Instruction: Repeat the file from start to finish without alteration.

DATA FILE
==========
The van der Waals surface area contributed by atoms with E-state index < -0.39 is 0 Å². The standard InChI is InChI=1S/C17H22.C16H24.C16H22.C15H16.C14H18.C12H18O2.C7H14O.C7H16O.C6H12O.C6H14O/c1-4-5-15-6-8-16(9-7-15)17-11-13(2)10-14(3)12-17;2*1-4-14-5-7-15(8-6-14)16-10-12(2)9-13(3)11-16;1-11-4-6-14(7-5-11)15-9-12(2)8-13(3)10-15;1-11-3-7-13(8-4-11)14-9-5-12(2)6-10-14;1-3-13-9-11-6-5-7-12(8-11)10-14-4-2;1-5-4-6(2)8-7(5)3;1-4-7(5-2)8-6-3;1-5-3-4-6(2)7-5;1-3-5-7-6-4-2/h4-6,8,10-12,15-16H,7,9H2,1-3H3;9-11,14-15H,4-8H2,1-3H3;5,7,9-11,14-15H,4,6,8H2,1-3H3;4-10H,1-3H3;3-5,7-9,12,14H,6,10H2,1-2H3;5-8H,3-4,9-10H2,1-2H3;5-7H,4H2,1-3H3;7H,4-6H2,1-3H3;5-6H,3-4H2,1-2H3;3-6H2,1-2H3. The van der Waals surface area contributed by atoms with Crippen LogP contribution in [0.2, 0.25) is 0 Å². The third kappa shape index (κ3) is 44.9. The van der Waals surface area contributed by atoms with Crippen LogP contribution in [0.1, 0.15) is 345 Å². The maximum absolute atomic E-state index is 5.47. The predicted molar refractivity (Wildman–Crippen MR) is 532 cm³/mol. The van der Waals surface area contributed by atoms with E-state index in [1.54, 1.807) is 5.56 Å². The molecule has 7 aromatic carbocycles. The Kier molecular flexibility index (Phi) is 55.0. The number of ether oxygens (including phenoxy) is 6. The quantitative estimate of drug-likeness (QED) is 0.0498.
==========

The van der Waals surface area contributed by atoms with E-state index < -0.39 is 0 Å². The standard InChI is InChI=1S/C17H22.C16H24.C16H22.C15H16.C14H18.C12H18O2.C7H14O.C7H16O.C6H12O.C6H14O/c1-4-5-15-6-8-16(9-7-15)17-11-13(2)10-14(3)12-17;2*1-4-14-5-7-15(8-6-14)16-10-12(2)9-13(3)11-16;1-11-4-6-14(7-5-11)15-9-12(2)8-13(3)10-15;1-11-3-7-13(8-4-11)14-9-5-12(2)6-10-14;1-3-13-9-11-6-5-7-12(8-11)10-14-4-2;1-5-4-6(2)8-7(5)3;1-4-7(5-2)8-6-3;1-5-3-4-6(2)7-5;1-3-5-7-6-4-2/h4-6,8,10-12,15-16H,7,9H2,1-3H3;9-11,14-15H,4-8H2,1-3H3;5,7,9-11,14-15H,4,6,8H2,1-3H3;4-10H,1-3H3;3-5,7-9,12,14H,6,10H2,1-2H3;5-8H,3-4,9-10H2,1-2H3;5-7H,4H2,1-3H3;7H,4-6H2,1-3H3;5-6H,3-4H2,1-2H3;3-6H2,1-2H3. The van der Waals surface area contributed by atoms with Crippen LogP contribution in [0.2, 0.25) is 0 Å². The third kappa shape index (κ3) is 44.9. The van der Waals surface area contributed by atoms with Crippen LogP contribution in [0.1, 0.15) is 345 Å². The maximum absolute atomic E-state index is 5.47. The predicted molar refractivity (Wildman–Crippen MR) is 532 cm³/mol. The van der Waals surface area contributed by atoms with E-state index in [1.54, 1.807) is 5.56 Å². The molecule has 7 aromatic carbocycles. The Kier molecular flexibility index (Phi) is 55.0. The number of ether oxygens (including phenoxy) is 6. The quantitative estimate of drug-likeness (QED) is 0.0498.